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Developing a ‘good’ question
Questioning can be divided into:
Questioning skills         Question types

• skills that allow        • relate to the pur...
Skills involved in asking ‘good’ questions

  1. Awareness of a need for information (gaps in
     personal knowledge)
  2...
5. Asking the range of questions from a variety
  of appropriate sources for information (which
  are relevant, creditable...
Exercise
• Look at the interest
  area/general question/s
  you have decided on.

• What information do you
  want?

• Wha...
• Break your interest
  area/question into a series
  of smaller, progressive
  questions (simple to more
  complex)

• De...
Does your question:

– have relevance to your interest area (context)?

– contain key words and interlinks between ideas
 ...
For next week:

What type of answers are you looking for?

  – Factual (Objective, Quantitative)


  – Views/experiences o...
References

Mutch, C. (2009). Doing educational research: A
  practitioner’s guide to getting started. Wellington: NZCER
 ...
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KEC lecture 3

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KEC lecture 3

  1. 1. Developing a ‘good’ question
  2. 2. Questioning can be divided into: Questioning skills Question types • skills that allow • relate to the purpose individuals to ask of the question (ie. ‘good’ questions (ie. request, clarifying, questions that are enquiry) clearly structured and relevant to an area of interest)
  3. 3. Skills involved in asking ‘good’ questions 1. Awareness of a need for information (gaps in personal knowledge) 2. Clarification of what information is needed 3. Constructing/phrasing relevant questions (using appropriate vocabulary) 4. Asking a range of relevant questions(that are relevant to the interest area (context) and to the information sought)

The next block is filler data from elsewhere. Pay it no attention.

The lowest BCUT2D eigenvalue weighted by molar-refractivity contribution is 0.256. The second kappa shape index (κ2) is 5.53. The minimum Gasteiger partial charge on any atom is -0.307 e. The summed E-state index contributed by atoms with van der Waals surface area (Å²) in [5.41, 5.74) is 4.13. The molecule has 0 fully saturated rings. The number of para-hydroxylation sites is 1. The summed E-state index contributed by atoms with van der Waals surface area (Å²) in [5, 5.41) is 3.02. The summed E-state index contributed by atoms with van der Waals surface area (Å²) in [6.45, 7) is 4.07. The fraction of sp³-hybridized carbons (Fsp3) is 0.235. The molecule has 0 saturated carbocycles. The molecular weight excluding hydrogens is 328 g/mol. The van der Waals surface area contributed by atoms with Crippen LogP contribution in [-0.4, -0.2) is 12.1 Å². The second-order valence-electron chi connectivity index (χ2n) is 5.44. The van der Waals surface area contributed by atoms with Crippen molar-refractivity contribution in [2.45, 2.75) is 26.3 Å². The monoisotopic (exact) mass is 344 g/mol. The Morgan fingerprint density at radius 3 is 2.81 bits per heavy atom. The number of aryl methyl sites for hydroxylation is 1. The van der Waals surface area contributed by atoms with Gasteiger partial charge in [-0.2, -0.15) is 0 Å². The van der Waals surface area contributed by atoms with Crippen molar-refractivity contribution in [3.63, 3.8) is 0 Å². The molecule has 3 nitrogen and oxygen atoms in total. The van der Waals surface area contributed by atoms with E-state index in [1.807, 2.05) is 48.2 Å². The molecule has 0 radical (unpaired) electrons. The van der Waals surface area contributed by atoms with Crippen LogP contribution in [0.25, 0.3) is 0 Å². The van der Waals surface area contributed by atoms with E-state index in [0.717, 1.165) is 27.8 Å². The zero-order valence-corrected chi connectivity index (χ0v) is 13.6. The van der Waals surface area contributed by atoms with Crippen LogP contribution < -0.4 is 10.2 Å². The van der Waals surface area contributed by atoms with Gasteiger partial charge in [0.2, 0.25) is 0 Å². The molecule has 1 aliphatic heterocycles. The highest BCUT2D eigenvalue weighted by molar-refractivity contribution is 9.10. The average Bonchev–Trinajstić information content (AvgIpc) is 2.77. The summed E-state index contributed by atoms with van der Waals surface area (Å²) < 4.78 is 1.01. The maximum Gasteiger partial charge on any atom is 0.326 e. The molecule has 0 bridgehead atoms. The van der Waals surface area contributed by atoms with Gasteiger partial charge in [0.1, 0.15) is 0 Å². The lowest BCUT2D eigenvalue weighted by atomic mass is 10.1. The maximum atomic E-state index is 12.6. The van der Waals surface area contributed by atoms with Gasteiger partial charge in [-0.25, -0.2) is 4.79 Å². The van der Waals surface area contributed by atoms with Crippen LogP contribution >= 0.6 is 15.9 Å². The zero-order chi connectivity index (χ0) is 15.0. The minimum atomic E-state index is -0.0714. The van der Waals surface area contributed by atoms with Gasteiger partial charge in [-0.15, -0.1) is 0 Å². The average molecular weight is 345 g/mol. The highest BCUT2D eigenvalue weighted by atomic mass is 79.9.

4. 4. 5. Asking the range of questions from a variety of appropriate sources for information (which are relevant, creditable) 6. Persistence in finding answers, and editing (changing, altering) questions when necessary (eg. Use of key words to begin and refine search for information)
  5. 5. Exercise • Look at the interest area/general question/s you have decided on. • What information do you want? • What are key words that you need, to find relevant information?
  6. 6. • Break your interest area/question into a series of smaller, progressive questions (simple to more complex) • Decide where you might look for relevant, credible information for each of the questions • Key words to begin search (appropriate to interest area)
  7. 7. Does your question: – have relevance to your interest area (context)? – contain key words and interlinks between ideas (specific to context)? – incorporate ‘utility’ words to assist in finding relevant information (who, what, when, where, why, which)?
  8. 8. For next week: What type of answers are you looking for? – Factual (Objective, Quantitative) – Views/experiences of other people (subjective, Qualitative) or a combination of both?
  9. 9. References Mutch, C. (2009). Doing educational research: A practitioner’s guide to getting started. Wellington: NZCER Press. What is a good question? Retrieved from http://question- skills.wikispaces.com What are skills of an effective questioner? Retrieved from http://question-skills.wikispaces.com

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